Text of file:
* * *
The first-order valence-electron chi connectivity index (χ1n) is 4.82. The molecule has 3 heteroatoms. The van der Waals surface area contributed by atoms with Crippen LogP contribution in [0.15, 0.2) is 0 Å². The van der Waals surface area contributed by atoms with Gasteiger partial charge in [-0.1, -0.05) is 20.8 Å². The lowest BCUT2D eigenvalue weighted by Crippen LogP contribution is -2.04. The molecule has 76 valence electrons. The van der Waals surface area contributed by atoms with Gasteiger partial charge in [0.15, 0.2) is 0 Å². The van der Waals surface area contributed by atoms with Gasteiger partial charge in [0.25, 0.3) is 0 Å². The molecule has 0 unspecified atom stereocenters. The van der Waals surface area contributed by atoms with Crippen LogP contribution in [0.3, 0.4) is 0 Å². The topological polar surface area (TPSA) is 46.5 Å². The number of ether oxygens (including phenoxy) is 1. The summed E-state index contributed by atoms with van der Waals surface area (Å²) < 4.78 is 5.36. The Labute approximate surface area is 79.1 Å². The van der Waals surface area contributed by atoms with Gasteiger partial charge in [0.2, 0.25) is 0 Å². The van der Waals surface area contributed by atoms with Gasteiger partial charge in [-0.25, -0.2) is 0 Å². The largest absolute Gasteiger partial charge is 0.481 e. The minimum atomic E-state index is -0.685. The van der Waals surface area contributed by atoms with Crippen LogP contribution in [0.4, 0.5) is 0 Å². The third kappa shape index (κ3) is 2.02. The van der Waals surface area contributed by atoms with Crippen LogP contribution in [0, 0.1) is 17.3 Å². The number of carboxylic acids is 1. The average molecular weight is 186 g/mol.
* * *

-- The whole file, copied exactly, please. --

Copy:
The first-order valence-electron chi connectivity index (χ1n) is 4.82. The molecule has 3 heteroatoms. The van der Waals surface area contributed by atoms with Crippen LogP contribution in [0.15, 0.2) is 0 Å². The van der Waals surface area contributed by atoms with Gasteiger partial charge in [-0.1, -0.05) is 20.8 Å². The lowest BCUT2D eigenvalue weighted by Crippen LogP contribution is -2.04. The molecule has 76 valence electrons. The van der Waals surface area contributed by atoms with Gasteiger partial charge in [0.15, 0.2) is 0 Å². The van der Waals surface area contributed by atoms with Gasteiger partial charge in [0.25, 0.3) is 0 Å². The molecule has 0 unspecified atom stereocenters. The van der Waals surface area contributed by atoms with Crippen LogP contribution in [0.3, 0.4) is 0 Å². The topological polar surface area (TPSA) is 46.5 Å². The number of ether oxygens (including phenoxy) is 1. The summed E-state index contributed by atoms with van der Waals surface area (Å²) < 4.78 is 5.36. The Labute approximate surface area is 79.1 Å². The van der Waals surface area contributed by atoms with Gasteiger partial charge in [0.2, 0.25) is 0 Å². The van der Waals surface area contributed by atoms with Gasteiger partial charge in [-0.25, -0.2) is 0 Å². The largest absolute Gasteiger partial charge is 0.481 e. The minimum atomic E-state index is -0.685. The van der Waals surface area contributed by atoms with Crippen LogP contribution in [0.4, 0.5) is 0 Å². The third kappa shape index (κ3) is 2.02. The van der Waals surface area contributed by atoms with Crippen LogP contribution in [0, 0.1) is 17.3 Å². The number of carboxylic acids is 1. The average molecular weight is 186 g/mol.